To create an exporter first create an “exporters” directory in your project’s root folder. Inside this “exporters” folder create a file called “products_json.yaml” with the following content:

exporter_name: products_json # Must be unique
exporter_type: json
collection: products
write_mode: pretty_array # can be `line`,`pretty`, `pretty_array`, or `array`
offset: 0 # offset to where the exported record will start from
order: desc # can be ascending `asc` or descending `desc` 

Update your config.yaml file with this exporter location so that config.yaml looks like the following:

seeder:
 file: ./seeder/seeder.rb
parsers:
 - page_type: products
   file: ./parsers/products.rb
exporters:
 - file: ./exporters/products_json.yaml 

Commit this to Git, and push it to your remote Git repository and deploy once again. Check if the exporter is present with the following command:

$ answersengine scraper exporter list amazon-asin

After that, let’s start the exporter.

$ answersengine scraper exporter start amazon-asin products_json

This will return a hash with info about our exporter that should look like the following:

{
 "id": "c700cb749f4e45eeb53609927e21da56", # Export ID here
 "job_id": 852,
 "scraper_id": 20,
 "exporter_name": "products_json",
 "exporter_type": "json",
 "config": {
  "collection": "products",
  "exporter_name": "products_json",
  "exporter_type": "json",
  "offset": 0,
  "order": "desc",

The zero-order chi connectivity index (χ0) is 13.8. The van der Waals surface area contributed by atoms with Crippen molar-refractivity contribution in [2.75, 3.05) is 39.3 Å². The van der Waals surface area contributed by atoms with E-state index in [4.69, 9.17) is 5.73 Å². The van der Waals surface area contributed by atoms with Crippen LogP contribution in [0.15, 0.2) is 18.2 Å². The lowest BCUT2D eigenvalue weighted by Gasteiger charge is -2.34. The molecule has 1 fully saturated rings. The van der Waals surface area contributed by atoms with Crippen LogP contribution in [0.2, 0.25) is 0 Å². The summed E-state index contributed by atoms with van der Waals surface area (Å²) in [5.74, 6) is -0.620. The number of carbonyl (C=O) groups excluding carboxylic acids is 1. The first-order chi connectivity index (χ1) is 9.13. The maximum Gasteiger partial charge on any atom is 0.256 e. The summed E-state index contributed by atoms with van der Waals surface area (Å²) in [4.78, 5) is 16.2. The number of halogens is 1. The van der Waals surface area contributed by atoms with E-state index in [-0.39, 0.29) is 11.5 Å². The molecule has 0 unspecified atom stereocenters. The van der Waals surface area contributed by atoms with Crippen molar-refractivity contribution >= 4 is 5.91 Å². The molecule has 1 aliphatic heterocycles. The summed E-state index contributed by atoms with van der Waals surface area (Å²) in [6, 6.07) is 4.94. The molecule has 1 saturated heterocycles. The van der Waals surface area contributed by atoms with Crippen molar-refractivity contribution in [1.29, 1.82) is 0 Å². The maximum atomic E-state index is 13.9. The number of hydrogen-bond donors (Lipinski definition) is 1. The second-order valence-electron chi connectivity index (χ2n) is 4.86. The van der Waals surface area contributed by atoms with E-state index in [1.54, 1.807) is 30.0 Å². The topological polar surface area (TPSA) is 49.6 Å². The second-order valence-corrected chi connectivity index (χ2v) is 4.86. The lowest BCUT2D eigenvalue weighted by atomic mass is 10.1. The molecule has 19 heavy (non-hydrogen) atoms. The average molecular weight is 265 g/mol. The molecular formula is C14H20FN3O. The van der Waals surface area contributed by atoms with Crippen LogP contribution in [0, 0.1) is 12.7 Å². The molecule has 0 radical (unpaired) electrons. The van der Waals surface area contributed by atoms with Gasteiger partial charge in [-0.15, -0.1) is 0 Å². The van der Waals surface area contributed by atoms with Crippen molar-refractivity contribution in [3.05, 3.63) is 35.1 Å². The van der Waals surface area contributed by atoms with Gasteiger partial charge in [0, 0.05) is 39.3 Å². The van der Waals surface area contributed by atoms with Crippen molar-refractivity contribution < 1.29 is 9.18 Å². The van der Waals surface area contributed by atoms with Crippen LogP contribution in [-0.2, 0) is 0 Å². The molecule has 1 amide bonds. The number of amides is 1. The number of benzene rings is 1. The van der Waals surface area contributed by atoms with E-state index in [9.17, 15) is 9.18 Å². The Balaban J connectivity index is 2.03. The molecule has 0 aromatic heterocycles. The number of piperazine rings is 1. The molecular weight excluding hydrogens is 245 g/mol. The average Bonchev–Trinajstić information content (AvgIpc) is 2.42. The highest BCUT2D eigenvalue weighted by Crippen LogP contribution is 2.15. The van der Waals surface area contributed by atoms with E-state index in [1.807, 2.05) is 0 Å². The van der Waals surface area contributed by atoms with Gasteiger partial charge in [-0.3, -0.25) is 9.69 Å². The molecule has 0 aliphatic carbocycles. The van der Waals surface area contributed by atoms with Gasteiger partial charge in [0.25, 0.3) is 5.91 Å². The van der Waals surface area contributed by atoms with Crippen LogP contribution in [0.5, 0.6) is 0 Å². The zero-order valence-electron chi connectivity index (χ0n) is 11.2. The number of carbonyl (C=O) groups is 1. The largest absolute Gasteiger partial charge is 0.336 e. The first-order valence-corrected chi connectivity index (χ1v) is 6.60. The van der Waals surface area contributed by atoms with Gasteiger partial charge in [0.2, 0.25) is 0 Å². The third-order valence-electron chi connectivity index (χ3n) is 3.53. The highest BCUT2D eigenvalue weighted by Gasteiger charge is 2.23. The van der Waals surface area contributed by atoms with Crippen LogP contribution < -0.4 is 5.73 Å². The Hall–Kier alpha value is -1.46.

"write_mode": "pretty_array"
 },
 "status": "enqueued", # the status of the export
 "created_at": "2019-02-05T06:19:56.815979Z"
}

Using the value of the “id” we can check the status of the exporter and then download it when it is done.

$ answersengine scraper export show c700cb749f4e45eeb53609927e21da56  

And then to download:

$ answersengine scraper export download c700cb749f4e45eeb53609927e21da56  

This will automatically download a compressed file with your json data inside. You now should have a working scraper for getting Amazon product info from a list of ASINs. Feel free to add your own product ASINs. Just make sure to keep testing your parsers locally to see if they run into any errors in case there are subtle differences between categories.

Now that we are at the end of this tutorial, you should have a good idea of what AnswersEngine is capable of. We were able to take a number of ASINs and get the corresponding data from Amazon.com for each one. Amazon.com is not straightforward to scrape as they have a lot of protections in place to block requests if they think the request is a scraper or a bot, but as you can see AnswersEngine takes care of this part for you. We also didn’t need to worry about running the scraper on a server or where to save the data. All the hard parts of scraping have been solved for you which allows you to focus on getting the exact data you need. Hopefully this tutorial has been helpful in guiding you on how to use Ruby and Nokogiri to get that data. You should now be able to create your own scraper for whatever site you want and use this tutorial as a reference.